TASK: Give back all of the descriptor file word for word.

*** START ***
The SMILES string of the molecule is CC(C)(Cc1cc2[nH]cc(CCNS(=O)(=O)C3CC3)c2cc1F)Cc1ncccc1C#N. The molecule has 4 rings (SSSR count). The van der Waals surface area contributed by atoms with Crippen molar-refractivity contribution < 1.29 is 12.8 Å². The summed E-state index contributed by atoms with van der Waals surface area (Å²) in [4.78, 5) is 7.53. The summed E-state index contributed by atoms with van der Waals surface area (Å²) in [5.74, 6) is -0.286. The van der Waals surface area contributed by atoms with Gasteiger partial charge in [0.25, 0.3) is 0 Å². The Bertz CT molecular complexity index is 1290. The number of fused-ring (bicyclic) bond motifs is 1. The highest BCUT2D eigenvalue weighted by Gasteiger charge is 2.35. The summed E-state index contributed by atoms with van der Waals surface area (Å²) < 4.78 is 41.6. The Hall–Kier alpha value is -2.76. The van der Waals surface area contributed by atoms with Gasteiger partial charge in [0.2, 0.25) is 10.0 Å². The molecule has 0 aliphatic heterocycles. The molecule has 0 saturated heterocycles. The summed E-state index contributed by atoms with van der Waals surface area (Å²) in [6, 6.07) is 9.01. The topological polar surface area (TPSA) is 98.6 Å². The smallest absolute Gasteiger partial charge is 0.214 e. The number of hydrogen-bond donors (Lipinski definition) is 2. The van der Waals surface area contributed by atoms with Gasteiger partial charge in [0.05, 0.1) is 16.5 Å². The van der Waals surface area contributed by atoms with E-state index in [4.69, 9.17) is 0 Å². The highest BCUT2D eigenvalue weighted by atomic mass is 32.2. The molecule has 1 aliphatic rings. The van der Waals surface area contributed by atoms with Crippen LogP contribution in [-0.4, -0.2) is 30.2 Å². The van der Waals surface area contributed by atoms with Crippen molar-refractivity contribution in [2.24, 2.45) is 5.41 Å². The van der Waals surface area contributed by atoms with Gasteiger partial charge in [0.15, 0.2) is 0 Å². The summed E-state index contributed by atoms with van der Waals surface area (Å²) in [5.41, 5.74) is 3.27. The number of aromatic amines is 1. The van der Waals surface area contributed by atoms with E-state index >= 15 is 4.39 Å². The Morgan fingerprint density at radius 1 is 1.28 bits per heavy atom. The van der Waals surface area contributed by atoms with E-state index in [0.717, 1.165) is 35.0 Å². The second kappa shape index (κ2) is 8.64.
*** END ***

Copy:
The SMILES string of the molecule is CC(C)(Cc1cc2[nH]cc(CCNS(=O)(=O)C3CC3)c2cc1F)Cc1ncccc1C#N. The molecule has 4 rings (SSSR count). The van der Waals surface area contributed by atoms with Crippen molar-refractivity contribution < 1.29 is 12.8 Å². The summed E-state index contributed by atoms with van der Waals surface area (Å²) in [4.78, 5) is 7.53. The summed E-state index contributed by atoms with van der Waals surface area (Å²) in [5.74, 6) is -0.286. The van der Waals surface area contributed by atoms with Gasteiger partial charge in [0.25, 0.3) is 0 Å². The Bertz CT molecular complexity index is 1290. The number of fused-ring (bicyclic) bond motifs is 1. The highest BCUT2D eigenvalue weighted by Gasteiger charge is 2.35. The summed E-state index contributed by atoms with van der Waals surface area (Å²) < 4.78 is 41.6. The Hall–Kier alpha value is -2.76. The van der Waals surface area contributed by atoms with Gasteiger partial charge in [0.2, 0.25) is 10.0 Å². The molecule has 0 aliphatic heterocycles. The molecule has 0 saturated heterocycles. The summed E-state index contributed by atoms with van der Waals surface area (Å²) in [6, 6.07) is 9.01. The topological polar surface area (TPSA) is 98.6 Å². The smallest absolute Gasteiger partial charge is 0.214 e. The number of hydrogen-bond donors (Lipinski definition) is 2. The van der Waals surface area contributed by atoms with Gasteiger partial charge in [0.05, 0.1) is 16.5 Å². The van der Waals surface area contributed by atoms with E-state index in [4.69, 9.17) is 0 Å². The highest BCUT2D eigenvalue weighted by atomic mass is 32.2. The molecule has 1 aliphatic rings. The van der Waals surface area contributed by atoms with Crippen LogP contribution in [-0.4, -0.2) is 30.2 Å². The van der Waals surface area contributed by atoms with Crippen molar-refractivity contribution in [2.24, 2.45) is 5.41 Å². The van der Waals surface area contributed by atoms with Gasteiger partial charge in [0.15, 0.2) is 0 Å². The summed E-state index contributed by atoms with van der Waals surface area (Å²) in [5.41, 5.74) is 3.27. The number of aromatic amines is 1. The van der Waals surface area contributed by atoms with E-state index >= 15 is 4.39 Å². The Morgan fingerprint density at radius 1 is 1.28 bits per heavy atom. The van der Waals surface area contributed by atoms with E-state index in [0.717, 1.165) is 35.0 Å². The second kappa shape index (κ2) is 8.64.